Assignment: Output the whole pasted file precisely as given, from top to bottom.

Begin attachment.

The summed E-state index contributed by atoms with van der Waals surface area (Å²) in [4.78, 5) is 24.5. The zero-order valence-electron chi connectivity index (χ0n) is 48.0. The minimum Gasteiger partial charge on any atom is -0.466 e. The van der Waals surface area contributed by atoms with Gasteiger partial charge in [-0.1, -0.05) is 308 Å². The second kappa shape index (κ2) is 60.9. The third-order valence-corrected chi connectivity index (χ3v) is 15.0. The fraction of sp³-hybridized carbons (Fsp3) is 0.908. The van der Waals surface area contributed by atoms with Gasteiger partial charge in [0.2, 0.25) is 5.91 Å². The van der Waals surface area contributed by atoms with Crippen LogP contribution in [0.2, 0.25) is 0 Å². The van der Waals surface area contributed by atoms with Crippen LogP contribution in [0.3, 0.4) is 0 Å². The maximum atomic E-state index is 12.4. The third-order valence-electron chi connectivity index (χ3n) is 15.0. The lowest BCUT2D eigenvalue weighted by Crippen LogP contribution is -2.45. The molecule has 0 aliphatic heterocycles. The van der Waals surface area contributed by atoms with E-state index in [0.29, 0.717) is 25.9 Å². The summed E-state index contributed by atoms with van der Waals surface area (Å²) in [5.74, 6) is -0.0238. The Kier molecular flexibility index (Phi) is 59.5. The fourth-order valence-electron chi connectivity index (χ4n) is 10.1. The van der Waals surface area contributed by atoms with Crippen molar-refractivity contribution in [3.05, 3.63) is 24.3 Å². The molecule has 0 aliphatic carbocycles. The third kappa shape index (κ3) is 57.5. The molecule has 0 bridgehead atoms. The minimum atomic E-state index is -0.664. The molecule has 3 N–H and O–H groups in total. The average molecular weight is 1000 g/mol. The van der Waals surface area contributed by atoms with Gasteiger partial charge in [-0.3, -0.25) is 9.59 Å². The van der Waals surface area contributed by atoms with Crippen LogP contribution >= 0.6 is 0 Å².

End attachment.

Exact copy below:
The summed E-state index contributed by atoms with van der Waals surface area (Å²) in [4.78, 5) is 24.5. The zero-order valence-electron chi connectivity index (χ0n) is 48.0. The minimum Gasteiger partial charge on any atom is -0.466 e. The van der Waals surface area contributed by atoms with Gasteiger partial charge in [-0.1, -0.05) is 308 Å². The second kappa shape index (κ2) is 60.9. The third-order valence-corrected chi connectivity index (χ3v) is 15.0. The fraction of sp³-hybridized carbons (Fsp3) is 0.908. The van der Waals surface area contributed by atoms with Gasteiger partial charge in [0.2, 0.25) is 5.91 Å². The van der Waals surface area contributed by atoms with Crippen LogP contribution in [0.2, 0.25) is 0 Å². The van der Waals surface area contributed by atoms with Crippen LogP contribution in [0.3, 0.4) is 0 Å². The maximum atomic E-state index is 12.4. The third-order valence-electron chi connectivity index (χ3n) is 15.0. The lowest BCUT2D eigenvalue weighted by Crippen LogP contribution is -2.45. The molecule has 0 aliphatic heterocycles. The van der Waals surface area contributed by atoms with E-state index in [0.29, 0.717) is 25.9 Å². The summed E-state index contributed by atoms with van der Waals surface area (Å²) in [5.74, 6) is -0.0238. The Kier molecular flexibility index (Phi) is 59.5. The fourth-order valence-electron chi connectivity index (χ4n) is 10.1. The van der Waals surface area contributed by atoms with Crippen molar-refractivity contribution in [3.05, 3.63) is 24.3 Å². The molecule has 0 aliphatic carbocycles. The third kappa shape index (κ3) is 57.5. The molecule has 0 bridgehead atoms. The minimum atomic E-state index is -0.664. The molecule has 3 N–H and O–H groups in total. The average molecular weight is 1000 g/mol. The van der Waals surface area contributed by atoms with Gasteiger partial charge in [-0.3, -0.25) is 9.59 Å². The van der Waals surface area contributed by atoms with Crippen LogP contribution >= 0.6 is 0 Å².